Good grief, Charlie Brown, the sky is falling and the big bad wolf is going to huff and puff and blow the house down. Get the women and children to the lifeboats first. The forces of anarchy are at the doorstep of pro football. America as we know it may never be the same. God forbid, soccer!

Excuse the panic, please, but I returned only minutes ago from a Super Bowl press conference at which Pete Rozelle, the preeminent pigskin pooh-bah, painied a dark picture of the National Football league's future. What he said, basically, is that the league is going to hell in a handbasket if that low culprit, that conniving scoundrel, that Al Davis, gets his way and moves the Oakland Raiders to Los Angeles without the league's permission.

"I always considered Al a charming rogue," Rozelle said of the Oakland managing general partner who is part of a $160 million lawsuit against the NFL even as his team plays in the league's championship game this Sunday.

"But in this instance, in my judgment, he has gone to outlaw."

High Noon at the Superdome.

Outlaw Al, six-gun on his hip and sneer on his lip, comes rolling into the big barn, eyes flickering side to side in search of the sheriff, Pistol Pete.

"This place ain't big enough for the two of us," Outlaw Al says.

"Get out of town," Pistol Pete says. "Get out of here before sundown, or before the last Schlitz taste test, whichever comes first."

"I ain't leavin' til I get what I came for," Al says. "I want that trophy, and I want you to give it to me on national television."

Now, Pete Rozelle is smoother than Teflon. He invented suave. Should Oakland defeat Philadelphia in the Super Bowl, Rozelle will smoothly, suavely carry out his commissioner's duty of presenting the silver Lombardi Trophy to the owner's of the winning team -- Al Davis.

At his press conference today, Rozelle said he would have no trouble handing over the trophy to the man who is, in practically every way, the embodiment of everything the NFL loathes.

This is Rozelle Cary Grant, only more elegant. He has fingernails so shiny you want to look for the light bulbs under them. He speaks in lawyerese.

This is Davis: the Fonz at 50, gone wrong. The greased d.a. haircut, the dark glasses, the blue tux shirt worn at midday. You see this guy coming, first thing you do is send your sister out of town.

Still, the commissioner said he would have no problems presenting his league's ultimate reward to the Oakland owner. Rozelle said he would give over the trophy as tribute to the team Davis built, as tribute to the coaching of Tom Flores and as tribute to all the Oakland players, especially Jim Plunkett. In other words, Rozelle would not say he was giving the trophy to Al Davis.

The Invisible Man at the Superdome.

As NBC brings America into the Oakland locker room, Pete Rozelle hefts the 2 1/2-foot tall Lombardi Trophy.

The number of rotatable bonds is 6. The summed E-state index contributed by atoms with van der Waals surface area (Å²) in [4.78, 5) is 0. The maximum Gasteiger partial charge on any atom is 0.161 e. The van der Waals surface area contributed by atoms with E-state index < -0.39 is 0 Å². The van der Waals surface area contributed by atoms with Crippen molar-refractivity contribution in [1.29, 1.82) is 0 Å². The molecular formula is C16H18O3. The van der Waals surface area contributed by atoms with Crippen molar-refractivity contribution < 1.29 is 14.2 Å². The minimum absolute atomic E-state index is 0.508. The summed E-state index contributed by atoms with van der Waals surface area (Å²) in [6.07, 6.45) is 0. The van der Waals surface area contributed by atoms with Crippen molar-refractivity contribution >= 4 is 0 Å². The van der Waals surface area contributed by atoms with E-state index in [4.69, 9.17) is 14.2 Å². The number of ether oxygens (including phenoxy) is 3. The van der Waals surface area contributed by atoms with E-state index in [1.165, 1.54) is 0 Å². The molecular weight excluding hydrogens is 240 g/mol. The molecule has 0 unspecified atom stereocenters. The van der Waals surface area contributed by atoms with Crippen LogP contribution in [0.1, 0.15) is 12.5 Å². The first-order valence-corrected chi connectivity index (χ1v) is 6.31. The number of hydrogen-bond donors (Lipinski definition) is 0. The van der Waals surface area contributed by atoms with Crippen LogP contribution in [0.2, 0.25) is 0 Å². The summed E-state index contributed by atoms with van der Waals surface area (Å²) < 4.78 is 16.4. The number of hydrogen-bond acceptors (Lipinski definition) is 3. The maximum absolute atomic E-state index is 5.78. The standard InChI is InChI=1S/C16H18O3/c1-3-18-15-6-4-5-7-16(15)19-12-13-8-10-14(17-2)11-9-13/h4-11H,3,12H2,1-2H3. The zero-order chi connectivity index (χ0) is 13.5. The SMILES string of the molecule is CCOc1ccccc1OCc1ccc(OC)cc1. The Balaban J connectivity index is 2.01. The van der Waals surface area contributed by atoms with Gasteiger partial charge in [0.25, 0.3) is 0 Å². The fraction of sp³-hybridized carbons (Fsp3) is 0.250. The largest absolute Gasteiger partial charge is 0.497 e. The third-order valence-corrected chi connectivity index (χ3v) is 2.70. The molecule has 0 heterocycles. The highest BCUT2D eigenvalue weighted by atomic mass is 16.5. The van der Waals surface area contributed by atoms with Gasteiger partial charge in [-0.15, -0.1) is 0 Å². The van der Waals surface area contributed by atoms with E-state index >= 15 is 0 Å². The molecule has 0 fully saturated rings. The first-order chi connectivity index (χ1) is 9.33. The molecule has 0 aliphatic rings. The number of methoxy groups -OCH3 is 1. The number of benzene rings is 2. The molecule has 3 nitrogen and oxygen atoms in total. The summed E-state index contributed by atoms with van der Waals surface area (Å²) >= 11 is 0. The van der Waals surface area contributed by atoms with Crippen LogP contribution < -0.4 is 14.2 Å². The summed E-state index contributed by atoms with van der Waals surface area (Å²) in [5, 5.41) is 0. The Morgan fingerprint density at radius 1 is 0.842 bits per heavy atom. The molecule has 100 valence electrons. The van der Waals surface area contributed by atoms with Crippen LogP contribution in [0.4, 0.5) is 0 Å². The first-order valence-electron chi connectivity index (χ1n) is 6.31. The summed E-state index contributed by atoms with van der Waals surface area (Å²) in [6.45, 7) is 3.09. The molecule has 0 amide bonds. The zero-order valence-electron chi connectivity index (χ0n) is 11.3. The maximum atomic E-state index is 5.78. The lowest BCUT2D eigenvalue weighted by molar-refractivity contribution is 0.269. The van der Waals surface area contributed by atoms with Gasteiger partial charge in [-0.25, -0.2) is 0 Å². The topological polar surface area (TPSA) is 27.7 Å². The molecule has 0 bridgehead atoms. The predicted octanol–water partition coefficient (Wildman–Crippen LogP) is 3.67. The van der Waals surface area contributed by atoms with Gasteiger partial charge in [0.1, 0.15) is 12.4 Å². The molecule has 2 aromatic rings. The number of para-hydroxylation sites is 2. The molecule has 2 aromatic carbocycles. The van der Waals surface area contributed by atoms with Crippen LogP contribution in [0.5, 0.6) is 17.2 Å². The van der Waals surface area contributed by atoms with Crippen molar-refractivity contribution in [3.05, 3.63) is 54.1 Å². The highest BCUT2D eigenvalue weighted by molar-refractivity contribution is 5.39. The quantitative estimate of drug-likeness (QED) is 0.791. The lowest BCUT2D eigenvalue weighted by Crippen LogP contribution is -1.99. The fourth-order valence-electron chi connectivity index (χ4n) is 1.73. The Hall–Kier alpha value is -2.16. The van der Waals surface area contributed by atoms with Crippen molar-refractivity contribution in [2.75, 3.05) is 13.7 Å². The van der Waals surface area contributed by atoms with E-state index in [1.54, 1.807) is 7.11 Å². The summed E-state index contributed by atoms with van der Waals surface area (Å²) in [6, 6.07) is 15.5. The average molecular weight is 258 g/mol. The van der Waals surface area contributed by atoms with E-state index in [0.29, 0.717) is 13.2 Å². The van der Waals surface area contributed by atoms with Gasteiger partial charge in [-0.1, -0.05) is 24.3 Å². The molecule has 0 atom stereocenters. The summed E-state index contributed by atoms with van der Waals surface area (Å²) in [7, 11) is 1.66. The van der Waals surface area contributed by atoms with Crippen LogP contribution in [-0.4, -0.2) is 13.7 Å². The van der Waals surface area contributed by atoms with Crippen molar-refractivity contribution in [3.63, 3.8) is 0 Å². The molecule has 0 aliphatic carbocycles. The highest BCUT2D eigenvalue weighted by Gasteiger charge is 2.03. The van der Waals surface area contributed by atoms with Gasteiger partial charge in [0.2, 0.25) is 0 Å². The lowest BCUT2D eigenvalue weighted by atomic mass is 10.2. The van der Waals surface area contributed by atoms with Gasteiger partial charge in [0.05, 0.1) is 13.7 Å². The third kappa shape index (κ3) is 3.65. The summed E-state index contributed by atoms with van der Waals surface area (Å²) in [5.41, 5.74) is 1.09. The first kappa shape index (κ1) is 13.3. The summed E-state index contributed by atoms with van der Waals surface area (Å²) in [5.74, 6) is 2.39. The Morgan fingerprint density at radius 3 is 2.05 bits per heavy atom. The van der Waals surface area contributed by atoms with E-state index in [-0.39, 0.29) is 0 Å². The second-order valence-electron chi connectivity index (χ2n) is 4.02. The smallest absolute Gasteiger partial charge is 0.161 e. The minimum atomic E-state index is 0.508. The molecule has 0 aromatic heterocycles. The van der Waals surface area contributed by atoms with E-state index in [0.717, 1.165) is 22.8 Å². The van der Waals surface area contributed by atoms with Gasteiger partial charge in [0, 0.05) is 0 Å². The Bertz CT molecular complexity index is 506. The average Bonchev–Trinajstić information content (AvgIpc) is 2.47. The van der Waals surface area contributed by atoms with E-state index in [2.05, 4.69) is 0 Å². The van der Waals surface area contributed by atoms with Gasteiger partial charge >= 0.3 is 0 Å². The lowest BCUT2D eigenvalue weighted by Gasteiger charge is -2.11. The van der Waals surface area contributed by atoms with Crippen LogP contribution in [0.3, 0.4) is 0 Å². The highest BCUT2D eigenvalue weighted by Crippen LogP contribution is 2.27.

"With pleasure, I present this trophy to the Oakland Raiders," Rozelle says. "All the Raiders, especially Jim Plunkett, have made a thrilling comeback this season and have made the city of Oakland proud."

Bryant Gumbel smiles as Rozelle, reaching across him, lets go of the trophy and it is suspended in midair.

Next thing you know, a pair of dark glasses seem to float into place above the trophy and a voice is saying, "See you in court, Pistol Pete."

What we have here is a classic confrontation of business and sport.

Because baseball has an antitrust exemption, granted by Congress in a fit of sports passion, its commissioner, Bowie Kuhn, can exercise total control over both leagues. He could tell Charlie O. Finley to jump, and a federal judge would tell Finley how high.

Football has no such exemption. That means Rozelle's power to act "in the best interests of the game" -- the language in Kuhn's charter -- can be challenged in court. When the NFL owners cited their constitution and denied Davis the 21-of-28 vote that would approve the shift of a franchise, Davis and the Los Angeles Coliseum filed their $160 million antitrust suit. d

Free enterprise, the good old American way of business, insists that you can set up your business on any corner you want.

But sports, to most Americans, is not a business. It doesn't make any difference if football and baseball do hundreds of millions of dollars of business. They are still games in the public's mind. These teams don't belong to men who pay the bills. The teams belong to the fans.

So when Davis said he would move his sport-business to another corner, everyone went crazy. Oakland has sold out more than 50,000 seats for every game for the last dozen years. Twenty of 22 voting owners denied Davis the right to move, saying it would be a betrayal of the Oakland fans. They saw Davis as greedy, robbing Oakland to move into a richer market.

The NFL's position is that Davis, when he bought the Raiders, agreed to the league rules. The league says that if he is allowed to pick and choose which rules he will obey, destruction would follow shortly.

"If Al Davis is allowed to do this," Rozelle said, "we would have anarchy." Rozelle sees teams signing college players before their eligibility is up, he sees teams cheating on cable and pay TV, he even sees teams choosing which teams they would play.

Yes, Pete Rozelle has crossed Al Davis off his Valentine list. Davis long ago was removed from the rules committee: he long ago refused to donate his team's share of money to NFL Charities, and Rozelle said today he believed Davis instigated the George Atkinson lawsuit against Pittsburgh Coach Chuck Noll, a lawsuit that embarrassed the league by demonstrating it was not one big happy socialistic family.

Besides which, the commissioner is infuriated by Davis' recent claims that Rozelle scalped Super Bowl tickets. Rozelle said he would have his lawyer look at Davis' allegations to see if legal action for defamation is warrented. l

Now there is an idea. Maybe Rozelle's lawyer could present the trophy to Davis' lawyer. Only in America.